Confessing the faith

Confessing the faith January 30, 2015

Yes, Nadia Bolz-Weber is on the “progressive channel” at Patheos and she is a “pastorix” (her word) in the ELCA, but she continues to defy conventional liberal theology.  I came across a post in which she first discusses Moltmann’s view that the Virgin Birth of Christ is just a meaningful legend, and then talks about what it means to confess the faith of the church.

From Nadia Bolz-Weber, The Virgin Birth: Fact, Fiction, or Truth?:

In these debates about what you as an individual HAVE to believe – what you have to intellectually assent to in order to be really Christian, I wonder if we have lost what it means to just simply confess our faith as the church. We spend so much time apologizing for our faith, defending our faith, or proving our faith that we forget that this whole Christianity thing started by regular people just confessing their faith (dismissed by some as the idle tales of women), a faith that yes, seems preposterous to those who do not believe.

See, confession is a different order of discourse than proving. It allows us to place ourselves in the stream of the faithful, a stream that has flowed long since we stepped in it and will flow long after we have gone. Confession of faith is what we do in the Sanctus during the Eucharist – when we join the chorus of praise that sings through eternity – when we join with angels and arch angels and all the broken saints and redeemed sinners around the throne of God who sing Holy, Holy, Holy Lord God of Power and Might. Heaven and Earth are full of your Glory, Hosannah in the Highest, Blessed is the One who comes in the name of the Lord.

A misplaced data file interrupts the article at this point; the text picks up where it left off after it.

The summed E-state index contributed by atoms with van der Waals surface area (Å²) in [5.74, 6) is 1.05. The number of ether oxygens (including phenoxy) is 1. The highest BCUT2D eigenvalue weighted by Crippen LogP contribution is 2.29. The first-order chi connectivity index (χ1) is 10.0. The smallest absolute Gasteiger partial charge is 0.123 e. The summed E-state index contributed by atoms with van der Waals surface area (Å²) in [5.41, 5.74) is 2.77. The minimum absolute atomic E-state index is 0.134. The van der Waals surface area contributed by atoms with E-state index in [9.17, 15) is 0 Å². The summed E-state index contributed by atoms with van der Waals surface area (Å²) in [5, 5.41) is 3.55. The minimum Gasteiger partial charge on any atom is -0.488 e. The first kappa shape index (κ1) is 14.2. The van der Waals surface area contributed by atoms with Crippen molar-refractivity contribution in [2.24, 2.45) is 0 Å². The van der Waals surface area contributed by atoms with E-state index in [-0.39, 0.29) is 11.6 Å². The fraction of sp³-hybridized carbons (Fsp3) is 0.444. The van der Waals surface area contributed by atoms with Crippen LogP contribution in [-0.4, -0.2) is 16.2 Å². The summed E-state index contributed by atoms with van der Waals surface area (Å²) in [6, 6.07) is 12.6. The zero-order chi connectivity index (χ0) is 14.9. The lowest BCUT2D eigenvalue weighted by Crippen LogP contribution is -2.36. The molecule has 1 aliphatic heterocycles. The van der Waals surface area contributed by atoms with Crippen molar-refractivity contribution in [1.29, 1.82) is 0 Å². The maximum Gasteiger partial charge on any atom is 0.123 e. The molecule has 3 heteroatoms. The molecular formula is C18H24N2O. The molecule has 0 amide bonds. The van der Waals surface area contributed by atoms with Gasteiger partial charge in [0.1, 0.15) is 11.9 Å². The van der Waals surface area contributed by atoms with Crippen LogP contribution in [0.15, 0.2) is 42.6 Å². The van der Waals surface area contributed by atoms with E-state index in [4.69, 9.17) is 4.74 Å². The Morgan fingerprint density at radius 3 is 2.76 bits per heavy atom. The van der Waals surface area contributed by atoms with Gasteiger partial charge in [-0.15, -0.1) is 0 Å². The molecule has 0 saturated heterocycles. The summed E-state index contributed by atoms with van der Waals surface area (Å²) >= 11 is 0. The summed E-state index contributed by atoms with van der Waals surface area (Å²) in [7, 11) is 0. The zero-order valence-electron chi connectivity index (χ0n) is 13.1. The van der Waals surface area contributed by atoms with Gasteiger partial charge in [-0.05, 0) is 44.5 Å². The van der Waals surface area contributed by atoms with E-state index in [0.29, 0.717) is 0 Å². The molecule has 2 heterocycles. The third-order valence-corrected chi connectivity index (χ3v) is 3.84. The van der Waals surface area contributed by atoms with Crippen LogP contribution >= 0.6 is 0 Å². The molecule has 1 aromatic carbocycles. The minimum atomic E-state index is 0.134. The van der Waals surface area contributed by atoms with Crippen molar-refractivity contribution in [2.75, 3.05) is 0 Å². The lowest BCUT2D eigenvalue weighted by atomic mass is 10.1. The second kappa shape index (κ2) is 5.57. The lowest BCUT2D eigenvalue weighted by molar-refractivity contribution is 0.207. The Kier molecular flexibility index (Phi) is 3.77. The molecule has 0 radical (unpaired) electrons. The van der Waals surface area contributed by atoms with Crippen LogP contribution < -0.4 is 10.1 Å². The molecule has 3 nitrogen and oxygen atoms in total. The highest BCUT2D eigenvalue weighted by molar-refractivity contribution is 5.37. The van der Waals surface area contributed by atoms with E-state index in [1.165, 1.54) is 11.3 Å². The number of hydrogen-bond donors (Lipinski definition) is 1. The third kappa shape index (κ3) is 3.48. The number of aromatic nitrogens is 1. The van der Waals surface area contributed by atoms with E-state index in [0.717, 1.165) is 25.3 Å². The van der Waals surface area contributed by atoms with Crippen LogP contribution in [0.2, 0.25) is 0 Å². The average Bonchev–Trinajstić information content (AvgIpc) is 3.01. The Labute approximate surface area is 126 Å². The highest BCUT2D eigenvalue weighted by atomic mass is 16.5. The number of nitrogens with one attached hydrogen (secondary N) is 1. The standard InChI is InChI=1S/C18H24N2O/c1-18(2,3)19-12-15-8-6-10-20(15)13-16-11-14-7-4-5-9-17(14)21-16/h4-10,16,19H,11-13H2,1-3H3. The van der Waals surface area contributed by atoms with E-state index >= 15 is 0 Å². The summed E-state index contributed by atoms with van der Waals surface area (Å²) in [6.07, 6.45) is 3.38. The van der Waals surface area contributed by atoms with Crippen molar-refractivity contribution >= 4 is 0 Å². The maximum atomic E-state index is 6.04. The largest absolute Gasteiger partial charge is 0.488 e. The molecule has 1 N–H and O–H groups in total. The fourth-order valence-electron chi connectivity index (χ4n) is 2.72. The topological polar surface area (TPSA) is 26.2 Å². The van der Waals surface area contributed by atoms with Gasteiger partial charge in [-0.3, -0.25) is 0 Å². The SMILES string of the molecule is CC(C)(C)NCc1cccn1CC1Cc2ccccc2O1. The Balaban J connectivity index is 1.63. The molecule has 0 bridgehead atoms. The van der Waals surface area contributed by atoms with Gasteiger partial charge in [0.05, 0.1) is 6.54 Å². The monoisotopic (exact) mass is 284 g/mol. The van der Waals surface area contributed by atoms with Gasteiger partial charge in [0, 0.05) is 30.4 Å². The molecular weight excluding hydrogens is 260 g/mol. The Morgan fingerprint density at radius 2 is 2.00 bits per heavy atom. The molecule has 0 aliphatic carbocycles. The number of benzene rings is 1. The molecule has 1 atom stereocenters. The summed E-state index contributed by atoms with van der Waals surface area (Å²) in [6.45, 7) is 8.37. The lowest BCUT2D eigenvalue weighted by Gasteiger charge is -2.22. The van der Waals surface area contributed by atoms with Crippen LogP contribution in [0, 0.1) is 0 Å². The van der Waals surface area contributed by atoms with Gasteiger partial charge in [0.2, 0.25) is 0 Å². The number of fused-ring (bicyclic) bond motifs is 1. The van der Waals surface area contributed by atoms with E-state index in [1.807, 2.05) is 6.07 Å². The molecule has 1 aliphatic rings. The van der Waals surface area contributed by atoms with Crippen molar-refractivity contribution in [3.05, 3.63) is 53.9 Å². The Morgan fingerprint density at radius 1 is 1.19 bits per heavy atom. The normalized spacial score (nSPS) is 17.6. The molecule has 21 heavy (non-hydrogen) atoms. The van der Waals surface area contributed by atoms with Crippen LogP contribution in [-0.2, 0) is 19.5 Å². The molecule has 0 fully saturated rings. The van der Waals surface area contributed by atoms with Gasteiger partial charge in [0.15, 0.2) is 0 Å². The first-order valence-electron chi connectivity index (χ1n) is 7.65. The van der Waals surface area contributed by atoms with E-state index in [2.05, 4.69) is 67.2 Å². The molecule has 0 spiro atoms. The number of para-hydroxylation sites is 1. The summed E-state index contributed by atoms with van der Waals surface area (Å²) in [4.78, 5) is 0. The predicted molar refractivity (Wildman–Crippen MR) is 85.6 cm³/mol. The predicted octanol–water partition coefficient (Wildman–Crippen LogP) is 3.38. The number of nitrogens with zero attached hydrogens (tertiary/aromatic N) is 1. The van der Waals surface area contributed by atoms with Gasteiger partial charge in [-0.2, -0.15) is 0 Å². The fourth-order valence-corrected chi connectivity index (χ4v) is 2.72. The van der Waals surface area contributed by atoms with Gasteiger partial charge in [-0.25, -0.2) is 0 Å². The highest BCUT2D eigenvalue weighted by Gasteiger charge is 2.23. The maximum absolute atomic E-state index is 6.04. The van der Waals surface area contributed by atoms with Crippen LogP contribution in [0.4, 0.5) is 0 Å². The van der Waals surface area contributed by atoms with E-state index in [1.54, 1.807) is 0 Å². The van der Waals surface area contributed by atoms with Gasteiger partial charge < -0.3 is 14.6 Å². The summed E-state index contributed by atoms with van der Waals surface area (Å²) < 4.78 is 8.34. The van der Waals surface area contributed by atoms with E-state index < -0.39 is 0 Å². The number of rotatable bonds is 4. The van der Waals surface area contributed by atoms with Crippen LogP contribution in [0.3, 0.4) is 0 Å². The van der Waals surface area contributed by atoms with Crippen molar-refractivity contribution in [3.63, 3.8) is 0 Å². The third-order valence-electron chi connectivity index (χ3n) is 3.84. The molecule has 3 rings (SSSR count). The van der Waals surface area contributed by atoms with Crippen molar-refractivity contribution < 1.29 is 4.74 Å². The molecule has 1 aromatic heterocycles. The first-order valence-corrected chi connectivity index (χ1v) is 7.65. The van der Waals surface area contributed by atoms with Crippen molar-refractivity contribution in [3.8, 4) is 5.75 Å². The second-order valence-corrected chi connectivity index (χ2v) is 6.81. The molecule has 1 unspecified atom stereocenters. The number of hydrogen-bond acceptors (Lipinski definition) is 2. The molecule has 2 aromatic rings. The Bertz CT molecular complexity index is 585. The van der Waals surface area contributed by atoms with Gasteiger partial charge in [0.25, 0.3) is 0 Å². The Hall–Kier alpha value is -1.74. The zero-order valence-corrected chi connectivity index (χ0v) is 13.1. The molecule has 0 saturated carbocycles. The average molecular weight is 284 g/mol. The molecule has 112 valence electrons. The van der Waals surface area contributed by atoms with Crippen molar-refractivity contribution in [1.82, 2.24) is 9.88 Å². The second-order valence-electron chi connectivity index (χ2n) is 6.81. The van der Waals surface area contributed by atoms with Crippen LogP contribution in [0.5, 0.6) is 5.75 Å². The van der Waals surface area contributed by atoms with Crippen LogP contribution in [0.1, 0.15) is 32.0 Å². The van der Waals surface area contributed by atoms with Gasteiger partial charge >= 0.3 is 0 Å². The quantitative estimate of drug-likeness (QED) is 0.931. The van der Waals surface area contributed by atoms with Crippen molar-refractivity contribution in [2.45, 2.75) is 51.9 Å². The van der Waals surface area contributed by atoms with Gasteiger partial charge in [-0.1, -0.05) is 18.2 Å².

In joining the church in a confession of faith – whether in the Sanctus or in the Creed – we say, this is our story. And to say something is our story is a powerful, life-shaping thing. But it is not YOUR story. It is not YOUR creed. It is the CHURCH’S story, the CHURCH’S creed and you and I are a small part of the church.

If you do not intellectually assent to the idea that Jesus’ mom was a virgin, it’s ok. I will believe it for you. Sometimes that’s what it means to be the church. We carry this faith on each other’s behalf. Some days you might have to believe it for me.

And I know it’s weird and naive and perhaps simple minded for an educated person to say this, but I confess: I believe in Jesus Christ our Lord who was conceived by the power of the Holy Spirit and born of the virgin Mary.

Wait, Nadia, are you saying it is a FACT that Jesus was born of a virgin?

Is it a fact? That feels hard to know or prove. But is it TRUE? Yes, it is absolutely true. It’s true in the way that the physical resurrection of Jesus is true. So yeah, I don’t get my Christology from the Historical Jesus scholarship, but I do get my faith from the holy catholic and apostolic church of which I am a small, small part. And the preposterous physicality of that faith matters to me. It matters because I believe the Christian story unites things human and divine in surprising, can’t-scientifically-account-for-them kind of ways. So I’m raising my hand. I confess my faith in the virgin birth.


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